At the end of 2022, one of the last original releases platformed on Shudder was Ben Parker’s period mix WWII genre mash-up, Burial. Just based on the synopsis, it’s a little hard to tell what to expect from this one. The premise – Soviet soldiers ferreting Hitler’s corpse back to Stalin hunted by Nazi ‘werewolves’ – promises B-movie thrills. Some filmmakers, like Neil Marshall, have previously shown a knack for elevating pulpy material better. But promotional material downplays the horror and pulp, suggesting Burial may not be what’s advertised.
In the dying days of World War II, a Russian officer, Brana, receives orders to undertake a secret mission. The Soviets have discovered Hitler’s body and Stalin wants it brought back to Russia so he can see it with his own eyes. Under strict orders, Brana and a small group of soldier transport the coffin on foot from Poland to Moscow, stopping each night to bury it before digging it back up again the next morning. But along the way, Nazi ‘werewolves’ launch a guerilla-style attack to recover the Soviet prize.
Burial Sort Of Mashes Genres in a Misleading Way
Nearly 30 minutes into Burial, writer and director Ben Parker (The Girl on the Third Floor) drops the disappointing plot point for anyone who hasn’t read in between the lines of the promotional material. No, Burial isn’t about Nazi werewolves stalking this ragtag military mission through misty night forests in Eastern Europe. Instead, the term ‘werewolf’ here refers to stray Nazi soldiers who dress in wolfskins and use a mixture of burning lichen and mushrooms to induce an hallucinogenic effect. They’re guerilla soldiers intent on retrieving the Soviets’ prize. Even if the immediate tone dispels the idea that this is a silly exploitation flick, one can’t help but feel tricked. That is, Parker doesn’t drop this story reveal like it’s intended to be a twist. Rather it unfolds as part of a natural narrative. In particular, the need to bury the coffin each night feels like intentional – and unnecessary – misdirection.
No, Burial isn’t about Nazi werewolves stalking this ragtag military mission through misty night forests in Eastern Europe.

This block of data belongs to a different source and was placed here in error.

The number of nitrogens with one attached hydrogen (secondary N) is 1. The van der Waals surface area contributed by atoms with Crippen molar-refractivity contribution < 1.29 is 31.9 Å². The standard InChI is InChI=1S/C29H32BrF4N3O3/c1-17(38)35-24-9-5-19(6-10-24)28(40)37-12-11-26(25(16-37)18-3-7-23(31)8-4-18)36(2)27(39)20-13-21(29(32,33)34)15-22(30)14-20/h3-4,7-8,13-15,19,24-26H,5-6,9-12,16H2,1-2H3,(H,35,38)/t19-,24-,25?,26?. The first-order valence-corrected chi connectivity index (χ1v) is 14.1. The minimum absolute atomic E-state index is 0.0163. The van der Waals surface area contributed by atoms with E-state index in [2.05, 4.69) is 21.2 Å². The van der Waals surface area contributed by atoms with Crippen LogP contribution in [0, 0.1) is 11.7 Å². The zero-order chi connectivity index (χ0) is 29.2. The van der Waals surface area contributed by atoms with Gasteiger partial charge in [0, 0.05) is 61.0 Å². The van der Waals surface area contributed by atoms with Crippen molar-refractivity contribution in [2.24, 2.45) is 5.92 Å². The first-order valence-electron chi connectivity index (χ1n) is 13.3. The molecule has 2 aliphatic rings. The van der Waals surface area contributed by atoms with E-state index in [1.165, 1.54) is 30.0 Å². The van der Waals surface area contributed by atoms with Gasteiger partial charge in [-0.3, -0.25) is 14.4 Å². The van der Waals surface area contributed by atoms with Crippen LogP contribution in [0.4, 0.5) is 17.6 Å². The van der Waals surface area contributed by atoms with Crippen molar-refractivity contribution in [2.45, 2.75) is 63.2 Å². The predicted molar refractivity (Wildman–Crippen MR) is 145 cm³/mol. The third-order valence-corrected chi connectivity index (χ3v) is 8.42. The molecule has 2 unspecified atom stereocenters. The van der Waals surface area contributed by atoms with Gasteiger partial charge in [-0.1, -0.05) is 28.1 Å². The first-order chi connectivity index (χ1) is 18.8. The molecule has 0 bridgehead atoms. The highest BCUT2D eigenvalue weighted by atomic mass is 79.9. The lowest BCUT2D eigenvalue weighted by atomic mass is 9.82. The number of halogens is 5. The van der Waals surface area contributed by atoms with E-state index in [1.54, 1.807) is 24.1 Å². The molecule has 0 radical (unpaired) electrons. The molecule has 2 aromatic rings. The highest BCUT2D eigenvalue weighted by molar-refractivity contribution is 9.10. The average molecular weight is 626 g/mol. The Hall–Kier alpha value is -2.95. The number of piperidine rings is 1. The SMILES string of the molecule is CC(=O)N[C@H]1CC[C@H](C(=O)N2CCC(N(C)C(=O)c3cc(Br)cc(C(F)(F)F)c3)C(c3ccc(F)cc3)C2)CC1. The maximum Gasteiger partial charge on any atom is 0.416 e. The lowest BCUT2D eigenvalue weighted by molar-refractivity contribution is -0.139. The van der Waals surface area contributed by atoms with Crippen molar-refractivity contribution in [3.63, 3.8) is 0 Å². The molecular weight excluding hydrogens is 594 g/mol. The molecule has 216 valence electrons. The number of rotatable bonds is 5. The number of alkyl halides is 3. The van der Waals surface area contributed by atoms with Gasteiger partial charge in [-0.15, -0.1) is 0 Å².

In addition, Burial adopts little in the way of horror conventions aside from sporadic imagery. Parker sets the thriller’s ambush in a misty European forest. Initial hallucinogenic imagery experienced by the soldiers allows for a handful of creepy moment. Yet Parker almost immediately explains away these images before settling into a war thriller standoff. While it’s all very watchable Burial never achieves any real suspense or tension. Even the movie’s opening prologue – which again teases something the movie is not – gives way to an unnecessary epilogue.
Burial Lets Down Its Weighty Themes and Decent Cast
What else will become quickly apparent is Burial’s real story or message. Though it’s not a horror movie in any real sense, Parker wants to tell a story about the horrors of war. More importantly, Parker is telling a story about history and how stories are passed on for generations. Unfortunately, there’s plenty of war movies – some of which that are classics – telling similar stories. In a handful of scenes, Parker reminds us that even the war’s ‘liberators’ committed atrocities. Arguably, Burial is at its most interesting when it turns its eyes onto the source of the mission. Both sides have their own reasons – a need – to recover Hitler’s body and tell their own story. Ironically, this part of story loses itself in Parker’s mixing of genres.
By and large, the ‘ragtag’ military group blends so much that few of the cast stand out.
Aside from its thematic familiarity, Burial suffers similar problems in its casting and characters. By and large, the ‘ragtag’ military group blends so much that few of the cast stand out. While we’re supposed to be in Easter Europe with Russian and Polish characters, just about everyone speaks with a British accent. As Russian officer Brana, Charlotte Vega (Wrong Turn, The Lodgers) immediately sets herself apart with a steely performance. Harry Potter alum Tom Felton also carves out a nice niche for himself as a sympathetic Polish village. Parker’s screenplay certainly assists both actors by giving them something resembling arcs. None of the performances are poor. Rather it’s a case of the story failing to distinguish one character from another, including the villains.
Burial is a Serviceable, If Not Forgettable, War Thriller
No, Burial isn’t a movie about Nazi werewolves. In fact, it’s not even remotely a horror movie despite borrowing some genre imagery occasionally. If you can put aside the misleading synopsis, there’s a perfectly serviceable war thriller here to watch. Parker doesn’t do much in terms of style or storytelling to distinguish his effort. And it’s not likely a movie you’ll re-visit. But it’s paced well enough to ensure you’ll stick through to the end.